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A related issue is how to count the value of an intangible product or service, the purely digital items such as search engines, apps, crowd-sourced encyclopedias, and so on. These often have a price of zero and, with no market price, are not captured in GDP statistics.
On the problem of depreciation of intangibles:
GDP statistics do include a measure of the depreciation of physical assets (“capital consumption”). The physical stock of capital (machines, transportation equipment, buildings) must grow by more than what is needed to make up for depreciation, for a growing economy. Producers also need to make additional investments to keep pace with growth in the population if consumption per person is to remain stable, which is what matters more than the total size of GDP. In addition, if innovation — technical progress — is taken into account, it is surely important to include some indicator of the research effort required to innovate.
The latest international national accounting standard, SNA2008, has tried to address the problem. The United States is the first country seriously to put into practice its suggested improvements, which include counting spending on research and development — and an estimate of the investment in “artistic originals” such as Hollywood movies and music — as investment rather than a business cost. The United States’ GDP saw a one-time jump of more than two percent in 2007 thanks to the new methodology. An even bigger increase of 3.4 percent was announced in mid-2013 partly due to this change.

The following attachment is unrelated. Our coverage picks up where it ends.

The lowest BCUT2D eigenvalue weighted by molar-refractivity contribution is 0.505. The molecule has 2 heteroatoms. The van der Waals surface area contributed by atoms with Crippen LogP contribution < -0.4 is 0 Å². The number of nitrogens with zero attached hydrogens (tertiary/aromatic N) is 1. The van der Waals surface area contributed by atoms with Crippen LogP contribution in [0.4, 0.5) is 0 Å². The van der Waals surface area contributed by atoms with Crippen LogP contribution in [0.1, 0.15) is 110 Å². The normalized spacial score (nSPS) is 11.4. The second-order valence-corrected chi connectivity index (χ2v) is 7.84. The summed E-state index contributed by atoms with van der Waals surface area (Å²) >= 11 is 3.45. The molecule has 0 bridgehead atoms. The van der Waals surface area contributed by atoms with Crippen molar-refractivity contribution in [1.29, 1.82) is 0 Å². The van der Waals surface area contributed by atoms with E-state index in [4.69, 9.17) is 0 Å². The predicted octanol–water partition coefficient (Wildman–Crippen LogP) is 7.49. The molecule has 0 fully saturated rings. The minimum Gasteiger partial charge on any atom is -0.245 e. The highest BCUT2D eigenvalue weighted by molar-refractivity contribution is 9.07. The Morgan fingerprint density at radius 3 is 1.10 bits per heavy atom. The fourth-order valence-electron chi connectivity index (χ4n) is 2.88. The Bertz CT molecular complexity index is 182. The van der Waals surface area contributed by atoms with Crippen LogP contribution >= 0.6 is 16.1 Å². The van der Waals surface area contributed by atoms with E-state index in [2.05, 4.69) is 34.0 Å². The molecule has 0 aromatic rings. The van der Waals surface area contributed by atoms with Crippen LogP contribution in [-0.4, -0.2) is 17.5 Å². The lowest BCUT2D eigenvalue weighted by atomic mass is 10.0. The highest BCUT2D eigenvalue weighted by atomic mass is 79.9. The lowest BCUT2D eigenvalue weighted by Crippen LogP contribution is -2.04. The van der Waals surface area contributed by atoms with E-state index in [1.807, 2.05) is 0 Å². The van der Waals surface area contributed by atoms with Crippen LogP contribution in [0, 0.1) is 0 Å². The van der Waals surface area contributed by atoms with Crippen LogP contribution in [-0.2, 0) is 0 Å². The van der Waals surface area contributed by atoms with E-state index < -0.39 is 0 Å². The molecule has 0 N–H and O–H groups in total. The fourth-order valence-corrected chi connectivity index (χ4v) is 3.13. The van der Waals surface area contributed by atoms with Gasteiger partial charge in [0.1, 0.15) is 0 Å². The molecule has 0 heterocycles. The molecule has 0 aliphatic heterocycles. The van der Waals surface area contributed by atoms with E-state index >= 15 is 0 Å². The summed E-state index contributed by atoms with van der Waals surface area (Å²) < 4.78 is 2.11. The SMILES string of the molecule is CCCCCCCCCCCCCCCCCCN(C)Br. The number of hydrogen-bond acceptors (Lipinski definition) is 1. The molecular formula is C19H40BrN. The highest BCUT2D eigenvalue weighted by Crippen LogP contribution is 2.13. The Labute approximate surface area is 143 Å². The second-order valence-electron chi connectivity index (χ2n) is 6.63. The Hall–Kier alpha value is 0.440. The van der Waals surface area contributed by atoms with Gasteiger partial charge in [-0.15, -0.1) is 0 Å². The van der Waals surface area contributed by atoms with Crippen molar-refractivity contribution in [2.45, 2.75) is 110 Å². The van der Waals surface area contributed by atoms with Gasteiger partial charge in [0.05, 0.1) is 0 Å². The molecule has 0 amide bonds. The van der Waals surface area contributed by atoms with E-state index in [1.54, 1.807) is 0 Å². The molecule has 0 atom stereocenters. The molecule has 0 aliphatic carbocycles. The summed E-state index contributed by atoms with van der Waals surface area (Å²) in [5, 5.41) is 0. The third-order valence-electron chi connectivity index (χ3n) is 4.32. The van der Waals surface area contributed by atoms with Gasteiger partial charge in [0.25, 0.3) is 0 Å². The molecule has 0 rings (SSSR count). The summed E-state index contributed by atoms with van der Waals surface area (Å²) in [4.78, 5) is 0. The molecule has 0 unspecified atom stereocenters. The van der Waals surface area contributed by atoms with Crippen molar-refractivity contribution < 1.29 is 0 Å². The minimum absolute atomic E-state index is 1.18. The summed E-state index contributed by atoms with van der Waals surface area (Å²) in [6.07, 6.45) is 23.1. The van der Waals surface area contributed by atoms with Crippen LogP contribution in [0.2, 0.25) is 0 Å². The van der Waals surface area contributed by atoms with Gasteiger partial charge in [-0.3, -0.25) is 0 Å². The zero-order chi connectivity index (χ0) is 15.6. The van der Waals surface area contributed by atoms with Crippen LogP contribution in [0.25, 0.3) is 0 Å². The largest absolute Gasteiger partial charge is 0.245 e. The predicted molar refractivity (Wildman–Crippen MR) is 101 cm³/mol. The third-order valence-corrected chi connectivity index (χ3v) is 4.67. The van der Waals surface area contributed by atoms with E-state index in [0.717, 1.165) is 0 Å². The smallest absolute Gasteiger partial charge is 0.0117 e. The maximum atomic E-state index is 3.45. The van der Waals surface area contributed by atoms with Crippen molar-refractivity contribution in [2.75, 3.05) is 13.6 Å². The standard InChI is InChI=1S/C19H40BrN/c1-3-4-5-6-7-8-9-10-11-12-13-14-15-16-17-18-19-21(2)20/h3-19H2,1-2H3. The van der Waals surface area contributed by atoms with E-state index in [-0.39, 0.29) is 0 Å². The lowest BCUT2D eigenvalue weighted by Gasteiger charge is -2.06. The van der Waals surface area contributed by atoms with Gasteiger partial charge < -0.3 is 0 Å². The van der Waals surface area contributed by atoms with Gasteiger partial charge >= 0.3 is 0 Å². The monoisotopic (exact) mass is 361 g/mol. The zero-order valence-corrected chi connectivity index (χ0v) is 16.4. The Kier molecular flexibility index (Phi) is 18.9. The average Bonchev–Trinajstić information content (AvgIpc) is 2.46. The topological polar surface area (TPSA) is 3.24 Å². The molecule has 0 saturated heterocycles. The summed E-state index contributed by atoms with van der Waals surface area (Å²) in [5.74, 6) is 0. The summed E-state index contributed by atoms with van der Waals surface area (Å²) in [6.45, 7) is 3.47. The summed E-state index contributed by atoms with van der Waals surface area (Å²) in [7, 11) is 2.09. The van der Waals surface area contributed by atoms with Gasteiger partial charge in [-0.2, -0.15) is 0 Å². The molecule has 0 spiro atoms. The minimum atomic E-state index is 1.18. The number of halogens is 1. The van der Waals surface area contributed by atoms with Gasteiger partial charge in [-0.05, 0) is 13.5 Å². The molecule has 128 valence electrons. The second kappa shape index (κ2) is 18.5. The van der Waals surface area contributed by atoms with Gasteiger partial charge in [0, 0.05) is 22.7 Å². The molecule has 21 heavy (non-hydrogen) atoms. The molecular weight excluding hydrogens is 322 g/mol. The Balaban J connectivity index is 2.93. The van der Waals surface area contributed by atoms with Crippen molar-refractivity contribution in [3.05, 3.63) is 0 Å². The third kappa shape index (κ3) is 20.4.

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If policymakers are to take seriously the environmental impact of growth — and the extent to which current growth comes at the expense of future growth — natural depreciation needs to be included in GDP alongside the depreciation of machines and roads.